Comparison of methods for modelling coronal magnetic fields
School of Mathematics and Statistics, University of St Andrews,
KY16 9SS, UK
e-mail: firstname.lastname@example.org; email@example.com
2 Jodrell Bank Centre for Astrophysics, School of Physics and Astronomy, University of Manchester, Manchester M13 9PL, UK
3 Space and Atmospheric Physics, The Blackett Laboratory, Imperial College, London SW7 2BW, UK
Accepted: 3 November 2017
Aims. Four different approximate approaches used to model the stressing of coronal magnetic fields due to an imposed photospheric motion are compared with each other and the results from a full time-dependent magnetohydrodynamic (MHD) code. The assumptions used for each of the approximate methods are tested by considering large photospheric footpoint displacements.
Methods. We consider a simple model problem, comparing the full non-linear MHD, determined with the Lare2D numerical code, with four approximate approaches. Two of these, magneto-frictional relaxation and a quasi-1D Grad-Shafranov approach, assume sequences of equilibria, whilst the other two methods, a second-order linearisation of the MHD equations and Reduced MHD, are time dependent.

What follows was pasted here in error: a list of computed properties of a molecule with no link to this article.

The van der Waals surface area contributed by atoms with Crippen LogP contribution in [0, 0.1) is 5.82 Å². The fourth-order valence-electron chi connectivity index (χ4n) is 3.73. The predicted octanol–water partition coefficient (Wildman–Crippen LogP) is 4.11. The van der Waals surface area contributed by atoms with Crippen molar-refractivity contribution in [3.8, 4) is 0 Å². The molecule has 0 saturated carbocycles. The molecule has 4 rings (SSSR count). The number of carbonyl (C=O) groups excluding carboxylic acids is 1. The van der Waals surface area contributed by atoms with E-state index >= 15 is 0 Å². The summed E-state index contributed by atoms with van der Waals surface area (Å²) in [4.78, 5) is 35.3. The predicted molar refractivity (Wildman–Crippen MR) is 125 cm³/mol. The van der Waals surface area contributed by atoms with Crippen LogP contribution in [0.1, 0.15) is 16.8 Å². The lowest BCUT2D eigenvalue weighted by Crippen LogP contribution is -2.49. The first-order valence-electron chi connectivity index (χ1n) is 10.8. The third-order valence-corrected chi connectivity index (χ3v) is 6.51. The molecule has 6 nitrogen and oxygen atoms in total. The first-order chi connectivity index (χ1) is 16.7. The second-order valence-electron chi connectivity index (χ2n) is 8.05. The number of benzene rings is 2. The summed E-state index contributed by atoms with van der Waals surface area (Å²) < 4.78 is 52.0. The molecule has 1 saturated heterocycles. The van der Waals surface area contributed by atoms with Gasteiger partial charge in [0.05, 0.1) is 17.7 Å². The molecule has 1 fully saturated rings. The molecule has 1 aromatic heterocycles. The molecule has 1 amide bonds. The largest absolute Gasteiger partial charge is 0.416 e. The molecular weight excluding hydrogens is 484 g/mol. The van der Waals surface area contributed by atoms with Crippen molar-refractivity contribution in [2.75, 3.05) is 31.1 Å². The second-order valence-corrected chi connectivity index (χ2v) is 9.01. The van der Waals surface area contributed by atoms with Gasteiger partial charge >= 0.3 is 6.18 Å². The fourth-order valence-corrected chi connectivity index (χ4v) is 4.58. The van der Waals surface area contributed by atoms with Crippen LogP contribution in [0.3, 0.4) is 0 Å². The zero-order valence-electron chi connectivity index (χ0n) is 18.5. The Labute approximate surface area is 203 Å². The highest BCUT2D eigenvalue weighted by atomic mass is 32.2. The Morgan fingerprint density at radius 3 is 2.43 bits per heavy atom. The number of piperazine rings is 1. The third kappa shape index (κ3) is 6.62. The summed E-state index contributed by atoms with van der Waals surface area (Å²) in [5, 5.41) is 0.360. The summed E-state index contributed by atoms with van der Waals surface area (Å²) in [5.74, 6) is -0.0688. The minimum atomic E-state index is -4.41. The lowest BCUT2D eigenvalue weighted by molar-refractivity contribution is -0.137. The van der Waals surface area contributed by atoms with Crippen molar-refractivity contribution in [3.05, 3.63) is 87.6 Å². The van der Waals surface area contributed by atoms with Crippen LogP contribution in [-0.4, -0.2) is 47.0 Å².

Results. The relaxation method is very accurate compared to full MHD for force-free equilibria for all footpoint displacements, but has significant errors when the plasma β0 is of order unity. The 1D approach gives an extremely accurate description of the equilibria away from the photospheric boundary layers, and agrees well with Lare2D for all parameter values tested. The linearised MHD equations correctly predict the existence of photospheric boundary layers that are present in the full MHD results. As soon as the footpoint displacement becomes a significant fraction of the loop length, the RMHD method fails to model the sequences of equilibria correctly. The full numerical solution is interesting in its own right, and care must be taken for low β0 plasmas if the viscosity is too high.
Key words: Sun: magnetic fields / Sun: corona / magnetohydrodynamics (MHD)
© ESO 2018